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Kidney Disease

NEWS
March 2, 2011 | By Thomas H. Maugh II, Los Angeles Times
A 50-year-old with Type 2 diabetes will lose an average of six years of life as a result of the disease, only one less than would be lost by a long-term smoker of the same age, researchers reported Wednesday. He or she is more than twice as likely to die of cardiovascular disease as someone without diabetes and 25% more likely to die of cancer, according to the report, an international study of more than 820,000 people published in the New England Journal of Medicine. People with Type 2 diabetes are also more likely to die from kidney disease, liver disease, pneumonia, infectious diseases and even intentional self-harm, according to the study, which was conducted by the Emerging Risk Factors Collaboration, based at the University of Cambridge in England.
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ENTERTAINMENT
February 12, 2011 | By Amy Wallen, Special to the Los Angeles Times
What makes the ideal gift this Valentine's Day? Flowers or chocolate? A romantic picnic? How about a kidney? At parties, Angela Balcita tells us in her memoir "Moonface," she and her boyfriend Charlie have a comic routine they tell about how they are joined not at the hip, but at the kidneys. Charlie provided the most unexpected kind of gift ? one of his own kidneys ? to help Balcita, who learned in college that she had glomerulonephritis, a disease that affects how the kidneys filter blood.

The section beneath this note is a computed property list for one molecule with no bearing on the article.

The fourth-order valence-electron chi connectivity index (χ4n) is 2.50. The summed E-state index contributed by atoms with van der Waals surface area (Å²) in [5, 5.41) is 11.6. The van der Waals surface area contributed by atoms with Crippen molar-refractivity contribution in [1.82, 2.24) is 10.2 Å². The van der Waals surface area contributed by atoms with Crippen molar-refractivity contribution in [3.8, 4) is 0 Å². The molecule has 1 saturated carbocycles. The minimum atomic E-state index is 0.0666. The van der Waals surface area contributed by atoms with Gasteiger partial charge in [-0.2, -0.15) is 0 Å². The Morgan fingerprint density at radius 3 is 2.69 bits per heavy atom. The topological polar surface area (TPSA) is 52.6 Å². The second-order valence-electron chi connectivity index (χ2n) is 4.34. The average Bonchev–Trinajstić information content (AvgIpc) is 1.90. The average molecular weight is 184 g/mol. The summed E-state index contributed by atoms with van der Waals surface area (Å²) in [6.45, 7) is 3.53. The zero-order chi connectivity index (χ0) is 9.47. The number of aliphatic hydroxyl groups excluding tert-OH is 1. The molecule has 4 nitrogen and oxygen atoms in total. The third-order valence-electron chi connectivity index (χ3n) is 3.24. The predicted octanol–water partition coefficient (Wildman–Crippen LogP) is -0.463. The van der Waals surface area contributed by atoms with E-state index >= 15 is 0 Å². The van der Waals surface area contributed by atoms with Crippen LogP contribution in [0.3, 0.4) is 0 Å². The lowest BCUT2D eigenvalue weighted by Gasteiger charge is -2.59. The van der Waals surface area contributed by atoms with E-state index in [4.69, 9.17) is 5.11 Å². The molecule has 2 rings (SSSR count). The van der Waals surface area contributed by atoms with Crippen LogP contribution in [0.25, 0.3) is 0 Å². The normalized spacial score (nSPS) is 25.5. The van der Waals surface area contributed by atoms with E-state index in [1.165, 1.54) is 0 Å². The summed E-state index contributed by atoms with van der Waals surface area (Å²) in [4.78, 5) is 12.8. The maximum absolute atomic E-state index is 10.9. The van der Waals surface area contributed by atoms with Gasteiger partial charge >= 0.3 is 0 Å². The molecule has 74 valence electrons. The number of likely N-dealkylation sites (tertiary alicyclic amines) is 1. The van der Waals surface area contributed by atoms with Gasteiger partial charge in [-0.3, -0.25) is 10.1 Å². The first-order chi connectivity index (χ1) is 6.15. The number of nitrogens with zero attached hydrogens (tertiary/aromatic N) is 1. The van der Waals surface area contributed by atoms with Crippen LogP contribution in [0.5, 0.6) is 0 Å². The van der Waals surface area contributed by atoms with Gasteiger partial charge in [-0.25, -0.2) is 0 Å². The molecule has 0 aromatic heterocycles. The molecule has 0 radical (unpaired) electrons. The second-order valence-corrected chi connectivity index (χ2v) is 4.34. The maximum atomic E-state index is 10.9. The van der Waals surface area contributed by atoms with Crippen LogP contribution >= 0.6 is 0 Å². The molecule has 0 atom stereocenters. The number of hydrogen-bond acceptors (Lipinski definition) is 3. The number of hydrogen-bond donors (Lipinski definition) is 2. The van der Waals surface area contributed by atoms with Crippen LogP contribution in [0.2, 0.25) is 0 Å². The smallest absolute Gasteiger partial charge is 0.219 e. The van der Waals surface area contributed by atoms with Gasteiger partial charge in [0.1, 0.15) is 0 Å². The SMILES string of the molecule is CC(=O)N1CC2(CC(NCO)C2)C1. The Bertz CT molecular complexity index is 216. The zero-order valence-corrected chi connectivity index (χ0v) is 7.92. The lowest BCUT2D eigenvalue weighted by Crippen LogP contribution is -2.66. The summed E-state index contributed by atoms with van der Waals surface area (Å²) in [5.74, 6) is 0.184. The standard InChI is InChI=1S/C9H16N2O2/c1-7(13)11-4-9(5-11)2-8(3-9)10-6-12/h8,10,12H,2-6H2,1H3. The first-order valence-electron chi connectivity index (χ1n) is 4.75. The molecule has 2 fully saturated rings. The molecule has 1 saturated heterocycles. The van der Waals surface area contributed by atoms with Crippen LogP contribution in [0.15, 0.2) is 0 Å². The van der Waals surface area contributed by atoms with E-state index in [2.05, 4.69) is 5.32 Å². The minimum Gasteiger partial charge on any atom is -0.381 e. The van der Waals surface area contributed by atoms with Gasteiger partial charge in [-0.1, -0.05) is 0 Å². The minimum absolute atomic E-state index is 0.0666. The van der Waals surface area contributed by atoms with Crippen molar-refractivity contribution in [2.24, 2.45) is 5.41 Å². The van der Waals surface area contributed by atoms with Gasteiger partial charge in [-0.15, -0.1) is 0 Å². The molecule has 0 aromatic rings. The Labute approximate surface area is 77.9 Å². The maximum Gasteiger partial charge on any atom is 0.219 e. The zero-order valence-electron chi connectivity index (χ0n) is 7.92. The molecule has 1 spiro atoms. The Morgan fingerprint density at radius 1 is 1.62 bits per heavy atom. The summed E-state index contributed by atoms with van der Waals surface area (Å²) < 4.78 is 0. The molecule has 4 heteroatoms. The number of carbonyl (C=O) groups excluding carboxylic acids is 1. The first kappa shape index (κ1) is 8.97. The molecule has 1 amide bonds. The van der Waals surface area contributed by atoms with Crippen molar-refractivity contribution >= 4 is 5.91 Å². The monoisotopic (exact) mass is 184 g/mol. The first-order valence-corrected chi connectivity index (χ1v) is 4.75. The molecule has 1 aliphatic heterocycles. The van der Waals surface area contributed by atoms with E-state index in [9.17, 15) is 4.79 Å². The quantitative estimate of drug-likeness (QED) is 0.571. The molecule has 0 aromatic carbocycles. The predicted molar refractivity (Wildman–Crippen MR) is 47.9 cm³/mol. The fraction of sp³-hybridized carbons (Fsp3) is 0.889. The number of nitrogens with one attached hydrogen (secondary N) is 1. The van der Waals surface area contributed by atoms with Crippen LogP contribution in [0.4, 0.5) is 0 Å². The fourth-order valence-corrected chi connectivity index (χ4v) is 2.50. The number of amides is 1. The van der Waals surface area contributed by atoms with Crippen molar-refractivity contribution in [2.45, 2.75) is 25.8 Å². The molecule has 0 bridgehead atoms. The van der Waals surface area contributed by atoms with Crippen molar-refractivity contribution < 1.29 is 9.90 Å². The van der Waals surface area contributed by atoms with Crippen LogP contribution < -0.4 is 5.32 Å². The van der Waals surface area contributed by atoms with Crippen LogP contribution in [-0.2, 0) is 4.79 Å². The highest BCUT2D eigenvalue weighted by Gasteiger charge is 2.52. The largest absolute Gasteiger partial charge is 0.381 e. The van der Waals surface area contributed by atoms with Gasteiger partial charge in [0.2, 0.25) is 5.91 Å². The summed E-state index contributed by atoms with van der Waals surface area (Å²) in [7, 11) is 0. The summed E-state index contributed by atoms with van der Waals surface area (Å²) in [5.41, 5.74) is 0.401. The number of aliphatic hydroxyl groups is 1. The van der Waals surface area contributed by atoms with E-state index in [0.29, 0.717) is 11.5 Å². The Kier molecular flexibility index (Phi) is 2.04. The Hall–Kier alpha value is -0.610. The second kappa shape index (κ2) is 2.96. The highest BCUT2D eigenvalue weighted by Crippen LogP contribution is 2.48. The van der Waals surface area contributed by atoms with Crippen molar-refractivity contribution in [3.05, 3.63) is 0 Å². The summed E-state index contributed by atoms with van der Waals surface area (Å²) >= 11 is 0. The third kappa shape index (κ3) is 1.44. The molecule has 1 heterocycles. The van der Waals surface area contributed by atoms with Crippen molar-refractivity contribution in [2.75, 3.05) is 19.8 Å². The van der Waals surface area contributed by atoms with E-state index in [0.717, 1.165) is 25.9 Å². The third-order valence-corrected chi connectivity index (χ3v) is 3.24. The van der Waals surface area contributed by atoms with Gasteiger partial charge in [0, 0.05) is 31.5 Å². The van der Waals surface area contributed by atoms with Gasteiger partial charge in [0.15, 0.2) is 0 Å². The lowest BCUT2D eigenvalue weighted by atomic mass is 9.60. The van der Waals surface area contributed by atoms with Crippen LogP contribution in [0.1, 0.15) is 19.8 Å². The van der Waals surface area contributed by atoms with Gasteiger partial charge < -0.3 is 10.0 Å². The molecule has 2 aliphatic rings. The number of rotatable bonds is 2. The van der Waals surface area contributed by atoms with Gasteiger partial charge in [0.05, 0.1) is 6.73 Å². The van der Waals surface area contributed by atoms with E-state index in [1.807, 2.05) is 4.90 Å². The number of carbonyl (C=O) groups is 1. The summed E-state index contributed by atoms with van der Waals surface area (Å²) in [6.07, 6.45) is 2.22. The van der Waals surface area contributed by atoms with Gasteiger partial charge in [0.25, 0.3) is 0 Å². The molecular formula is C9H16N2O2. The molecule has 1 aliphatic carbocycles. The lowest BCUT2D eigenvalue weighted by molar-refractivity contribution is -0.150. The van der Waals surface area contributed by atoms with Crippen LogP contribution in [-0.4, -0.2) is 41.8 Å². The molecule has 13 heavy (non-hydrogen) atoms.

NEWS
September 2, 2010
Aggressively lowering blood pressure does not prevent further kidney damage in African Americans unless they already have protein in their urine, a sign of more advanced kidney disease. In that case, aggressive treatment reduces end-stage kidney disease and death by about 25%, researchers said Wednesday. Data from the same study had earlier shown that the aggressive treatment does not prevent kidney-disease progression over a four-year period, but the new results reported in the New England Journal of Medicine extend the findings out to 12 years.
HEALTH
June 28, 2010 | By Judy Foreman, Special to the Los Angeles Times
The symptoms of restless legs syndrome sound so bizarre — creepy-crawly feelings and an uncontrollable urge to move the legs, especially at bedtime — that, until recently, many sufferers have simply not been believed. Ron Blum, 38, a Boston e-mail marketer who got RLS as a 7-year-old, recalls that the minute he lay down and tried to sleep, "my left leg felt like it had to go for a walk." Though he never told his parents, he'd get up and walk for hours in circles. It wasn't until years later that a friend heard about RLS. "He called me up and said, 'Ron, I know what you have.
HEALTH
May 25, 2009 | Jill U. Adams